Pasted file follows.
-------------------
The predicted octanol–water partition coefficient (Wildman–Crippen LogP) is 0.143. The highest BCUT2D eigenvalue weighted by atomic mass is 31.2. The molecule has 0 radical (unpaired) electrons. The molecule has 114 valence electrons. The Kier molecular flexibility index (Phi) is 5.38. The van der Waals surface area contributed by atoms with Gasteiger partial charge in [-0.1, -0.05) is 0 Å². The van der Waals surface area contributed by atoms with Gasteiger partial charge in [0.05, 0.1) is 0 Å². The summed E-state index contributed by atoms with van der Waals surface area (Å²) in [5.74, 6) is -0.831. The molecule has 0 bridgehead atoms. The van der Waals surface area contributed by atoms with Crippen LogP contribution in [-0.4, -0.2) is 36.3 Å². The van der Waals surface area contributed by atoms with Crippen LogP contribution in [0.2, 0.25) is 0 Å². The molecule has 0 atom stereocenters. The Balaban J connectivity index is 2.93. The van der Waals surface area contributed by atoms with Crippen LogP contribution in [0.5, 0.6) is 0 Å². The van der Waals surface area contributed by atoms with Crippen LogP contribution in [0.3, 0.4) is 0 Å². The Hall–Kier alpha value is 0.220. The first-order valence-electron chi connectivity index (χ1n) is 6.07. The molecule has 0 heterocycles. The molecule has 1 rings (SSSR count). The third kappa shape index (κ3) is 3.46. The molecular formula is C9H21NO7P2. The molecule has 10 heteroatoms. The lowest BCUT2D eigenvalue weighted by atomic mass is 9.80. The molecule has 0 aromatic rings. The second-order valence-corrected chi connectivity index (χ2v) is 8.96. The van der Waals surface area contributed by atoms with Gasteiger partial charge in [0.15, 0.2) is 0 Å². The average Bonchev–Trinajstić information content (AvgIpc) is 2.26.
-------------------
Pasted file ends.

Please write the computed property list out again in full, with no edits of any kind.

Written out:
The predicted octanol–water partition coefficient (Wildman–Crippen LogP) is 0.143. The highest BCUT2D eigenvalue weighted by atomic mass is 31.2. The molecule has 0 radical (unpaired) electrons. The molecule has 114 valence electrons. The Kier molecular flexibility index (Phi) is 5.38. The van der Waals surface area contributed by atoms with Gasteiger partial charge in [-0.1, -0.05) is 0 Å². The van der Waals surface area contributed by atoms with Gasteiger partial charge in [0.05, 0.1) is 0 Å². The summed E-state index contributed by atoms with van der Waals surface area (Å²) in [5.74, 6) is -0.831. The molecule has 0 bridgehead atoms. The van der Waals surface area contributed by atoms with Crippen LogP contribution in [-0.4, -0.2) is 36.3 Å². The van der Waals surface area contributed by atoms with Crippen LogP contribution in [0.2, 0.25) is 0 Å². The molecule has 0 atom stereocenters. The Balaban J connectivity index is 2.93. The van der Waals surface area contributed by atoms with Crippen LogP contribution in [0.5, 0.6) is 0 Å². The van der Waals surface area contributed by atoms with Crippen LogP contribution in [0.3, 0.4) is 0 Å². The Hall–Kier alpha value is 0.220. The first-order valence-electron chi connectivity index (χ1n) is 6.07. The molecule has 0 heterocycles. The molecule has 1 rings (SSSR count). The third kappa shape index (κ3) is 3.46. The molecular formula is C9H21NO7P2. The molecule has 10 heteroatoms. The lowest BCUT2D eigenvalue weighted by atomic mass is 9.80. The molecule has 0 aromatic rings. The second-order valence-corrected chi connectivity index (χ2v) is 8.96. The van der Waals surface area contributed by atoms with Gasteiger partial charge in [0.15, 0.2) is 0 Å². The average Bonchev–Trinajstić information content (AvgIpc) is 2.26.